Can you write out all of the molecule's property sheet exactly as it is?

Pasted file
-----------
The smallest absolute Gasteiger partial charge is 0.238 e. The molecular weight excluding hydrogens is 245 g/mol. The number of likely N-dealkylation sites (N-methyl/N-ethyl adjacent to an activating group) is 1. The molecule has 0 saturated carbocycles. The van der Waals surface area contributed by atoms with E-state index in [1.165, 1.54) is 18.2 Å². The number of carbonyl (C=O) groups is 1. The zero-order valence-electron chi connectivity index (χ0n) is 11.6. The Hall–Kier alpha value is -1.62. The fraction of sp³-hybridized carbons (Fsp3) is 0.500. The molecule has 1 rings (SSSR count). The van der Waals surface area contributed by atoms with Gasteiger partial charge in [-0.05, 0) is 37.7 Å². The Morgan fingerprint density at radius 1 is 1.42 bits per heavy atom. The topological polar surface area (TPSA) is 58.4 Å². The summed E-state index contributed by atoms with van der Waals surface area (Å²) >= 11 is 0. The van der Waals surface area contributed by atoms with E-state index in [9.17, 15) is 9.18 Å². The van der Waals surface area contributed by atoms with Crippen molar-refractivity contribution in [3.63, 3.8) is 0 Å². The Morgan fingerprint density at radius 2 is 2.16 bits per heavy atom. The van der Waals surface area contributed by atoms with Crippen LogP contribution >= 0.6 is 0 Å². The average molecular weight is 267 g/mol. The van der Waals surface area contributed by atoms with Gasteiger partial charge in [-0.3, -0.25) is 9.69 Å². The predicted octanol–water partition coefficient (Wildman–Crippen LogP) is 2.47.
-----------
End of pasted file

The smallest absolute Gasteiger partial charge is 0.238 e. The molecular weight excluding hydrogens is 245 g/mol. The number of likely N-dealkylation sites (N-methyl/N-ethyl adjacent to an activating group) is 1. The molecule has 0 saturated carbocycles. The van der Waals surface area contributed by atoms with E-state index in [1.165, 1.54) is 18.2 Å². The number of carbonyl (C=O) groups is 1. The zero-order valence-electron chi connectivity index (χ0n) is 11.6. The Hall–Kier alpha value is -1.62. The fraction of sp³-hybridized carbons (Fsp3) is 0.500. The molecule has 1 rings (SSSR count). The van der Waals surface area contributed by atoms with Gasteiger partial charge in [-0.05, 0) is 37.7 Å². The Morgan fingerprint density at radius 1 is 1.42 bits per heavy atom. The topological polar surface area (TPSA) is 58.4 Å². The summed E-state index contributed by atoms with van der Waals surface area (Å²) >= 11 is 0. The van der Waals surface area contributed by atoms with E-state index in [9.17, 15) is 9.18 Å². The van der Waals surface area contributed by atoms with Crippen molar-refractivity contribution in [3.63, 3.8) is 0 Å². The Morgan fingerprint density at radius 2 is 2.16 bits per heavy atom. The van der Waals surface area contributed by atoms with Crippen LogP contribution >= 0.6 is 0 Å². The average molecular weight is 267 g/mol. The van der Waals surface area contributed by atoms with Gasteiger partial charge in [-0.3, -0.25) is 9.69 Å². The predicted octanol–water partition coefficient (Wildman–Crippen LogP) is 2.47.